Another Earth's science-fiction element is moderately self-explanatory: a recently-discovered second world, just like ours, exists within a distance to Earth that's close enough to travel. In the realm of indie cinema, filmmakers often go small-scale when handling something like this to purposefully tiptoe around budget-sapping set pieces or glitzy visual effects, instead holing up in the weighty drama that thrives in the scope they're able to achieve. Writers Make Cahill and Brit Marling clearly relish their boundaries as they operate under those parameters, where a scientific oddity seamlessly integrates into our known world as both a curiosity and a vital narrative element. What they've created is robust, assertive personal storytelling that uses its outer-reality concept as a pivot point for musings on regret and the healing power -- and damaging effects -- of social isolation, as well as an ample source of metaphysical contemplation behind a second, potentially human-inhabited world.
The filmmakers at the core of Another Earth wear several hats during the production, as is normally the case for indie projects: Director Cahill doubles as cinematographer, giving the film a harsh but compelling and intimate vibe, while Brit Marling's acting chops bring the central character, Rhoda, to life. After serving four years in jail for manslaughter due to a drunk-driving accident that killed all but one family member in the opposing car, Rhoda reemerges as a shell of the girl she was when she went in. Once a prospective college student with an eye for astronomy -- a radio broadcast about the newly-discovered planet was the distracting catalyst to her wreck -- she now elects to work remedial cleaning jobs that keep her away from people, yet she can't avoid hearing about "Earth 2" and a writing contest that will send one deserving person to the planet. Haunted by her mistakes, she considers the possibility of leaving this earth and going to the other, but not without revisiting her past beforehand.
Cahill and Marling don't shy away from the science-fiction elements in Another Earth, even if it means exposing their story to gaps in logic as they construct their big picture. The real head-scratcher, a large one, comes in the swift discovery of another planet that's of identical properties -- resources, atmosphere, even people -- to Earth's, a place within travelable distance that astronomers haven't stumbled upon until now. The pair of writers sells the idea though, thoroughly, and the meditative perspective they create around the planet's discovery compensates for that, namely with starting a new life in a place that's almost exactly like Earth's and what the mirror planet's thinking in terms of cordial communications or volatility. Perhaps Earth 2's quick emergence is something more ethereal and divine, something that the story offers a hint towards later on. There's interpretation to be found in the script's viewpoint, without question, and it's compelling and ambitious enough to leap-frog plot holes.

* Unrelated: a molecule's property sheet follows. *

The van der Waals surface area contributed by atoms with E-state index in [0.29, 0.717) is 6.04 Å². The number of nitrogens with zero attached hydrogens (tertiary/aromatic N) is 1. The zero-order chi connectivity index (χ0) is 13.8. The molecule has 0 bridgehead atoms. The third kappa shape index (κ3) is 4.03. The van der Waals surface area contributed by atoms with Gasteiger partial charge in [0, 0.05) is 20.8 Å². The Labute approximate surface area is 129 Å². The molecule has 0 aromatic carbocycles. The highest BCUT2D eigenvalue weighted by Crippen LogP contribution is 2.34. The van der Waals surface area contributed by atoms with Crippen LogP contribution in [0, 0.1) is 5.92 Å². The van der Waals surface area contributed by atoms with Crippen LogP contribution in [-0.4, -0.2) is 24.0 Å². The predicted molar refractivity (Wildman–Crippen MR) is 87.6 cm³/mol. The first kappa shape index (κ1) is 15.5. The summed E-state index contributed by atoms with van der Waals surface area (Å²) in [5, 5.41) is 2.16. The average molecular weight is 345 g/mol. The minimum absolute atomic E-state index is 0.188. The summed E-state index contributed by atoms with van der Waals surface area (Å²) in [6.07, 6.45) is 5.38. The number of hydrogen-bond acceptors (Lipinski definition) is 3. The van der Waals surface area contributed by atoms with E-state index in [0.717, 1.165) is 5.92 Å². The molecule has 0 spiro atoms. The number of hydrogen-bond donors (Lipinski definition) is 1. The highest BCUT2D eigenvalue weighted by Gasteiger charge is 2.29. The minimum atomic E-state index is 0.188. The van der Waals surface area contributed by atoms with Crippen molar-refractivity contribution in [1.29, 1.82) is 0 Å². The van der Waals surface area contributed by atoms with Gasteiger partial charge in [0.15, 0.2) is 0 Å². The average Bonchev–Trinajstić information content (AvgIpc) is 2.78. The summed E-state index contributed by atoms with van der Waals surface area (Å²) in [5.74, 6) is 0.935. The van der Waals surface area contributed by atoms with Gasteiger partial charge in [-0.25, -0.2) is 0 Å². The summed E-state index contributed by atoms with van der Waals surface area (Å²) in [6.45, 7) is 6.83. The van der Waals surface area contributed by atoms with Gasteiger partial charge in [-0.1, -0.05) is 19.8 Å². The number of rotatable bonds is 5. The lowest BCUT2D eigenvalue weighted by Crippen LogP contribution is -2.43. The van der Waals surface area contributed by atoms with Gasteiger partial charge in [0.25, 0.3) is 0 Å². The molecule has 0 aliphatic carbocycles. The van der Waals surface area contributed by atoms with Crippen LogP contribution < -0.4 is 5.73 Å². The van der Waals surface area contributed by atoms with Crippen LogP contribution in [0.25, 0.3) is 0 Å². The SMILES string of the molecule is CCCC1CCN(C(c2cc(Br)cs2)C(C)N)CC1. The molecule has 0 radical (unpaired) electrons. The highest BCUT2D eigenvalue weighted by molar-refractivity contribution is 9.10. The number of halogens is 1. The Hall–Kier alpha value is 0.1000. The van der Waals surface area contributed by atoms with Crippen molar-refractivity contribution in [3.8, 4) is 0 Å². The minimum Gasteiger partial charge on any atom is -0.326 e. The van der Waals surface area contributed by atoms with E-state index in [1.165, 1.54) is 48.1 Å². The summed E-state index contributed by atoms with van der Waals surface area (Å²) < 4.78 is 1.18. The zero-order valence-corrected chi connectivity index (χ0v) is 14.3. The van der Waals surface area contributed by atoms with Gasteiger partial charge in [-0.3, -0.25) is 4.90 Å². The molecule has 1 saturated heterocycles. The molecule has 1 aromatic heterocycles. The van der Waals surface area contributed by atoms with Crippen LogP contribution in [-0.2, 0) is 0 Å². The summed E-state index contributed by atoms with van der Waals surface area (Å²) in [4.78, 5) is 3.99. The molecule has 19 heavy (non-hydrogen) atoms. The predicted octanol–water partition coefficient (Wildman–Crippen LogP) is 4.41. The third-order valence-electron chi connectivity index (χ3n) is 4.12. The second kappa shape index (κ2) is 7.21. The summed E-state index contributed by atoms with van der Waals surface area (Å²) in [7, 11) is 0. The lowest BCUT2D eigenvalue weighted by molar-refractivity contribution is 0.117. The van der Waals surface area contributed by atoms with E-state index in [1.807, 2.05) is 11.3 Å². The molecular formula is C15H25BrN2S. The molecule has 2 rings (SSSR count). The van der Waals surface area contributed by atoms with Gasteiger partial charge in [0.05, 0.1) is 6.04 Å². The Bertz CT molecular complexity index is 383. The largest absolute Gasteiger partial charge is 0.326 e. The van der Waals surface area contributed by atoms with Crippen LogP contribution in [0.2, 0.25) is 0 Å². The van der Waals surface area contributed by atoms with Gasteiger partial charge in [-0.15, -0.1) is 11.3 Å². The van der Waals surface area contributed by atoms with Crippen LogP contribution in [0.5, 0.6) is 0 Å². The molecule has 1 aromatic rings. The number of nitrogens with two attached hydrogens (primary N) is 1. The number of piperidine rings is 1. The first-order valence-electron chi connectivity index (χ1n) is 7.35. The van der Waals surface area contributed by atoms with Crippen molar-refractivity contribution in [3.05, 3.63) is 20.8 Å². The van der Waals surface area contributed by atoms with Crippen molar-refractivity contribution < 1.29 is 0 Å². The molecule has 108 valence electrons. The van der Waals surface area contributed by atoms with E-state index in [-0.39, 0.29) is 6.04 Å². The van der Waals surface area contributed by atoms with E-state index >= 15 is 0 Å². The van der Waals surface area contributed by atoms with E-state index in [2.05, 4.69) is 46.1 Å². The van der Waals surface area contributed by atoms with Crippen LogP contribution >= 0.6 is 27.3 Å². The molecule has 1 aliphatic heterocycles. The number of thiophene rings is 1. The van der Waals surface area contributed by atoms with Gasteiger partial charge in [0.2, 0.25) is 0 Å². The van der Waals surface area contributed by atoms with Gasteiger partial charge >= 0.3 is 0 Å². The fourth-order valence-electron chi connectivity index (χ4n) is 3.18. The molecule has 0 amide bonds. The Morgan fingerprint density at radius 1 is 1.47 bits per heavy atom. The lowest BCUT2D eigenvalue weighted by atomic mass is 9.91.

Another Earth's reflection on the science of dual worlds provides the environment for Rhoda's melancholy journey towards rediscovering normalcy, not merely the film's pure thrust. Cahill and Marling are more interested in her psychology and the choices she makes once she seeks out the remaining member of the family she killed -- the father (LOST's William Mapother), an ambitious composer who has all but dropped off the face of the earth after awaking from his coma, who has no idea of Rhoda's identity. In lesser hands, the dramatic developments that ensue might've felt inauthentic and far-fetched, but Brit Marling's captivating, barefaced presence elevates them to a haunting level that allows us to ignore any doubtfulness and instead embrace the raw, tough emotional context. Marling navigates the guilt Rhoda feels over her transgressions and, ultimately, conflict over her semi-anonymous companionship with John with an evocative poise that's well beyond her years.
Emotional heft becomes the impetus driving Another Earth, which smartly explores the philosophical connection between a mirror-image Earth and the prospect of running away from one's mistakes. Subtle dramatic developments between Rhoda and John in the walls of a dark, dreary house render the film quietly harrowing, with Cahill's direction and photographic eye emphasizing the narrative's quaintness through self-assured, hushed close-ups that encompass them in deftly-felt human energy, gloomy as it may be. Once it reaches a somewhat alarming middle-point, where, after an attempt at radio communication, the truth comes out about what (and who) inhabits Earth 2, the way it provokes thought about the nature of remorse and second-chances escalates its melodrama to a mysterious and potent stratosphere. There's complexity at-play within Cahill and Marling's intimate exploration of the unknown, of both mental and dramatic types, that skillfully creates a convoluted emotional testing ground within the gravity of stripped-down science-fiction.